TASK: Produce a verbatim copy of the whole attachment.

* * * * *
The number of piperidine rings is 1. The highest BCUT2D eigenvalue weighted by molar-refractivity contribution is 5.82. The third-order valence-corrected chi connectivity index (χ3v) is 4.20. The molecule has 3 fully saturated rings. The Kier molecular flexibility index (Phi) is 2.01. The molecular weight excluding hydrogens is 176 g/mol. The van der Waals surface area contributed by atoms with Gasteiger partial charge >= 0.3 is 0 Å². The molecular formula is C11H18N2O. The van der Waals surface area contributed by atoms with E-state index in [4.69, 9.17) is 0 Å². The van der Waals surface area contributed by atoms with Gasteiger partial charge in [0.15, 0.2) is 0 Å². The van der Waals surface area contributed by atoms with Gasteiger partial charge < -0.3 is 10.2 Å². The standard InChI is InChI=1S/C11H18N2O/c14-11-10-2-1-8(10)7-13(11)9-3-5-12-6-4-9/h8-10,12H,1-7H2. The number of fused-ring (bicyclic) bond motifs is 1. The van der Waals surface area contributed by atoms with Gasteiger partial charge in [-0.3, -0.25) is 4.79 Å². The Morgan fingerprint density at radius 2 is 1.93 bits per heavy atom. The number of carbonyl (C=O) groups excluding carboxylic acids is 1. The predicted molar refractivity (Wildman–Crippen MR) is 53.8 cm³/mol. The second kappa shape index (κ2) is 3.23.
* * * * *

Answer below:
The number of piperidine rings is 1. The highest BCUT2D eigenvalue weighted by molar-refractivity contribution is 5.82. The third-order valence-corrected chi connectivity index (χ3v) is 4.20. The molecule has 3 fully saturated rings. The Kier molecular flexibility index (Phi) is 2.01. The molecular weight excluding hydrogens is 176 g/mol. The van der Waals surface area contributed by atoms with Gasteiger partial charge >= 0.3 is 0 Å². The molecular formula is C11H18N2O. The van der Waals surface area contributed by atoms with E-state index in [4.69, 9.17) is 0 Å². The van der Waals surface area contributed by atoms with Gasteiger partial charge in [0.15, 0.2) is 0 Å². The van der Waals surface area contributed by atoms with Gasteiger partial charge < -0.3 is 10.2 Å². The standard InChI is InChI=1S/C11H18N2O/c14-11-10-2-1-8(10)7-13(11)9-3-5-12-6-4-9/h8-10,12H,1-7H2. The number of fused-ring (bicyclic) bond motifs is 1. The van der Waals surface area contributed by atoms with Gasteiger partial charge in [-0.3, -0.25) is 4.79 Å². The Morgan fingerprint density at radius 2 is 1.93 bits per heavy atom. The number of carbonyl (C=O) groups excluding carboxylic acids is 1. The predicted molar refractivity (Wildman–Crippen MR) is 53.8 cm³/mol. The second kappa shape index (κ2) is 3.23.